North Central Texas College mulls Lewisville industrial campus


For the past three years, North Central Texas College and the city of Lewisville have been discussing the possibility of building an industrial technology center in Lewisville.

On April 18 city staff hosted a luncheon in conjunction with NCTC to talk to industrial employers in Lewisville and gauge their interest in a future facility.

Employers that attended included Mary Kay—which is building a manufacturing facility in Lewisville—Active Organics, Andes Metal Processors Inc. and National Switchgear.

Representatives from the companies agreed the facility would be beneficial, especially with attracting local talent.

“Lewisville is home to many companies that have a need for skilled workers,” Economic Development Director Nika Reinecke said. “As competition for these workers grows, it is more difficult to attract new companies or provide needed workforce for our existing companies. A partnership with NCTC to develop an industrial workforce training campus in Lewisville will allow us to train the local workforce for our companies. The city’s strategic access to the [Denton County Transportation Authority] rail stations also provides an added benefit to connect Lewisville’s industrial training center to other parts of the metroplex and take advantage of a larger workforce pool.”

NCTC Chancellor Brent Wallace said a location for the facility has not yet been identified but said he is not willing to put a facility where there is no public transit.

A DCTA representative at the luncheon said the entity is willing to provide services for the new campus.

DCTA currently has a partnership with NCTC in which it provides direct shuttle services to the Corinth and Flower Mound campuses.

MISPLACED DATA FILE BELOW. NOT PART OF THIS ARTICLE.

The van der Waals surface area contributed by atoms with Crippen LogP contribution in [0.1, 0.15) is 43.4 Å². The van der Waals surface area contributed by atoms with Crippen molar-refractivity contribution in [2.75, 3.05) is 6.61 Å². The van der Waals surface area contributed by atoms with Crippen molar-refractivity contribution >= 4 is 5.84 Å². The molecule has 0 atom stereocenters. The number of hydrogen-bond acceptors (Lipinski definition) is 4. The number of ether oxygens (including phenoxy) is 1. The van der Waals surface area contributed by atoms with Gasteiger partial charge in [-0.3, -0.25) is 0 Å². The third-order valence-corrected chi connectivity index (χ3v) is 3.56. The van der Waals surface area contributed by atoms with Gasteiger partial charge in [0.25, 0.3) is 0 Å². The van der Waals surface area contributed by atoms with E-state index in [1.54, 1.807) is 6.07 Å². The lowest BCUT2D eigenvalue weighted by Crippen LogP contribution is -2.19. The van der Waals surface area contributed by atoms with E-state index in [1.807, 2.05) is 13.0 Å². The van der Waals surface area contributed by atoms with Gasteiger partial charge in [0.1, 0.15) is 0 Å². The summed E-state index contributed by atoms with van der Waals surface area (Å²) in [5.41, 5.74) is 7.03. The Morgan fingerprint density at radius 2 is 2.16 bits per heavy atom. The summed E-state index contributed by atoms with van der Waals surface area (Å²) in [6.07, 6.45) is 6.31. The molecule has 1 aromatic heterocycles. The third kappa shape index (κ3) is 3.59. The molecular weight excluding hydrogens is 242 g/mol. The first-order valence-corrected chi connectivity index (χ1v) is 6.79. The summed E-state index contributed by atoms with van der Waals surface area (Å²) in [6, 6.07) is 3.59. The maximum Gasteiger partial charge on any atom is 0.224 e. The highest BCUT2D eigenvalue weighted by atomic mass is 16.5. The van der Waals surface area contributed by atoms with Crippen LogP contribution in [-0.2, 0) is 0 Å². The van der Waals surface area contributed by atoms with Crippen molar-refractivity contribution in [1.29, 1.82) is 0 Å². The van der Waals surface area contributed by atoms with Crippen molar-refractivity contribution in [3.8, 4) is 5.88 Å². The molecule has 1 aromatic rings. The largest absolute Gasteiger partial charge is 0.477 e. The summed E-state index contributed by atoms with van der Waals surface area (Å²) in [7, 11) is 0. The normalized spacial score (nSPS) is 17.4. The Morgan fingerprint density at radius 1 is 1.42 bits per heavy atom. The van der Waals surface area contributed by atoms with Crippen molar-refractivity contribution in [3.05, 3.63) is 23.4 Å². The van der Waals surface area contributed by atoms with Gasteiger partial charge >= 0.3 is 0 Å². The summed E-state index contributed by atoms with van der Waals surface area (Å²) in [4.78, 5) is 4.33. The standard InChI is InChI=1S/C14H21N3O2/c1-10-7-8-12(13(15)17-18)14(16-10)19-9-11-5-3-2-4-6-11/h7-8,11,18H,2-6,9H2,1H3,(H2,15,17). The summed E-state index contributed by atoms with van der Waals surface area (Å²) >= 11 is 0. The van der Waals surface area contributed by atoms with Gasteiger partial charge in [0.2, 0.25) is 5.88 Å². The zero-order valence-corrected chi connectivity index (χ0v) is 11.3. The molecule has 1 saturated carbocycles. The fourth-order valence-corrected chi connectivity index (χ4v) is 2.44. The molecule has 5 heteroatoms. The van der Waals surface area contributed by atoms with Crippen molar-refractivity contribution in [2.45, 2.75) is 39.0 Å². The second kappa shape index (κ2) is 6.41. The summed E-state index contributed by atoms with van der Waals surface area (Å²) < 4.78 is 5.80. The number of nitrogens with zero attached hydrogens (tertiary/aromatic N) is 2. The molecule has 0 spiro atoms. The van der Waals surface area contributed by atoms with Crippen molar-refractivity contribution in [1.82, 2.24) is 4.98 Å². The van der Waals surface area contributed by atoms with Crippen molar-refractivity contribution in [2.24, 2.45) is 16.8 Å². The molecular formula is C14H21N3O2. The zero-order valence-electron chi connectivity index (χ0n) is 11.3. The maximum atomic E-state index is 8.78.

The facility would be 40,000 square feet and equipment and classes offered would be based on training needs of the industry.

“At this point we do not know the specific programs,” said Debbie Sharp, NCTC vice chancellor of external affairs. “We are anticipating industrial technology programs such as welding, [heating, ventilation and air conditioning], industrial mechanics, electrical, et cetera, but we do not have the specifics until we determine the location and industry partners.”

Wallace said the campus would more than likely offer dual-credit courses.

Lewisville City Manager Donna Barron said the facility could happen as soon as a year and a half from now to up to three years.

Reinecke said the timeline is dependent on industry demand and how fast NCTC can secure funding.

She said the construction of the facility will not be funded by the city.

NCTC is the oldest continuously operating two-year college in Texas.

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Sherelle Black
Sherelle joined Community Impact Newspaper in July 2014 as a reporter for the Grapevine/Colleyville/Southlake edition. She was promoted in 2015 to editor of the GCS edition. In August 2017, Sherelle became the editor of the Lewisville/Flower Mound/Highland Village edition. Sherelle covers transportation, economic development, education and features.
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